But my worldview got turned upside-down this year. I met Kiran completely by chance on a beach in Costa Rica early in 2008 — and it was love at first sight. However, thanks in part to my no-nonsense nature, it took us three years to venture from friendship into relationship territory.

When we did make the decision to give our romance a chance to blossom this past spring, it flourished like Jack’s beanstalk. I moved from San Francisco to LA to be with Kiran after only two months of dating. We eloped less than three months after that.

Suddenly, I find that I am no longer “Miss Practicality,” as my college friends nicknamed me decades ago. I’ll be sitting at a restaurant telling new acquaintances mine and Kiran’s love story, and I’ll find myself saying things like, “It was meant to be,” and “He is my destiny.”

During our short time together as a couple, Kiran and I have navigated our share of scratchy patches. Yet even when we have misunderstandings or I get snappy (which I do too often… but hey, I’m working on it!), we find our way back to a profound connection and deep love.

Let’s be honest here: Kiran gets most of the credit. Unlike me, he was born a romantic — wildly creative, beautifully sensitive and capable of imagining a world that is far more magical than ours. The care and attention he gives our romance has kept our intimate bond sacred.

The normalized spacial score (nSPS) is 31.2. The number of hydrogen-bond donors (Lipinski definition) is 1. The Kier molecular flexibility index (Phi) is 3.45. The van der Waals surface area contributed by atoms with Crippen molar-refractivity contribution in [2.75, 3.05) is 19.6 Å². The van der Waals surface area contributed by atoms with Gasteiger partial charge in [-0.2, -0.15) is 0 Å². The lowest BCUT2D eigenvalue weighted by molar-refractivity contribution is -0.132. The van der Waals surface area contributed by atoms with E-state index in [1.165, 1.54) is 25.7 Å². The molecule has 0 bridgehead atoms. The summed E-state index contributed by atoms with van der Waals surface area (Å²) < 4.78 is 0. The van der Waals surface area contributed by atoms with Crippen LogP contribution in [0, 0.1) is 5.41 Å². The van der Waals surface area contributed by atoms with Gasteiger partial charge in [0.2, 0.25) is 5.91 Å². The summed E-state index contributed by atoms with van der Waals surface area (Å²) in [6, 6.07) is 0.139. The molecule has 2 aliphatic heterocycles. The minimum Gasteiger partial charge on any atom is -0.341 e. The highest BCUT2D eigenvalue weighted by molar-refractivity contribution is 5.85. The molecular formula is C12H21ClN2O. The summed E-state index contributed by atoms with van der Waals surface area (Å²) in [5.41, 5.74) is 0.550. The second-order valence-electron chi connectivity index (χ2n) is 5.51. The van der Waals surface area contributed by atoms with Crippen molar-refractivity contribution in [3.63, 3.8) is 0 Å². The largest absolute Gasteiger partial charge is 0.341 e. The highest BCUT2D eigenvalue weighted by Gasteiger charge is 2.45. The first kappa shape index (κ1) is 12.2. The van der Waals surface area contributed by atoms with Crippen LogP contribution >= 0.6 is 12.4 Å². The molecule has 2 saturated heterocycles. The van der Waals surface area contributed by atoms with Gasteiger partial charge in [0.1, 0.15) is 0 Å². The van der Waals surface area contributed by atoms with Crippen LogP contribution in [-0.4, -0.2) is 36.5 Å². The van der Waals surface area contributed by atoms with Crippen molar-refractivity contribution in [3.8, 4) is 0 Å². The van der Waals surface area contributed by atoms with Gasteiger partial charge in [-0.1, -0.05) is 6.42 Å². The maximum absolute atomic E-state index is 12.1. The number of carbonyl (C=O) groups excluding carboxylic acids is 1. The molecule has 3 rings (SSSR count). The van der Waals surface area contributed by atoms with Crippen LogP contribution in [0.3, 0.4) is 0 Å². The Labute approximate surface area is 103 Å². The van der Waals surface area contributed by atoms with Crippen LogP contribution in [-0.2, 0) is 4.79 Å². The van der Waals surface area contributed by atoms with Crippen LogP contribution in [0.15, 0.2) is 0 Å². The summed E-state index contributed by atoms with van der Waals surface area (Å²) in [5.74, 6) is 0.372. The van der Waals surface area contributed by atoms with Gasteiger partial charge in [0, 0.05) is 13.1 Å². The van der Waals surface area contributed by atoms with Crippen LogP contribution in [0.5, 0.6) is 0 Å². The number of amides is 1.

While we co-authored this blog, the lessons are Kiran’s. I only hope that by sharing them, I can inspire you in the ways that the Love of My Life has inspired me.

1. Call it a romance

Relationships are work. That’s what you hear people say, time and again.

“So let’s not call it a relationship,” is Kiran’s response. “Let’s call it a romance.”

The simple act of giving our partnership this label makes it feel special. When you’re in a relationship, it does take work to settle conflicts. When you’re in a romance, it takes a passionate moment of disagreement, followed by an even more passionate reconnection.

2. Gush on each other

Kiran is truly gifted in paying compliments. Several evenings a week, when he comes home from work, he sits me down on the sofa and begins reciting to me all the reasons that he loves me. “My love supreme,” he says, cradling my head in his hands. “You are so beautiful, so talented…” (I won’t go on and on here as he does, lest you grow annoyed and click away.)

Several times a week, I receive a voicemail from Kiran. He’s singing a made-up song about how much he adores me.

“I like to gush on you,” Kiran says. He didn’t have to teach me to do the same. I started mimicking him on my own accord.

Seriously, I don’t think you can gush on your loved one too much. There’s simply no such thing.

3. Take multiple mini-moons

Kiran and I only took a one-night honeymoon after we eloped in September, as he was starting a new job the next day. We jokingly called it our “mini-moon.” But then, a few weekends ago, Kiran decided that we needed an escape from everyday life in order to cultivate our romance.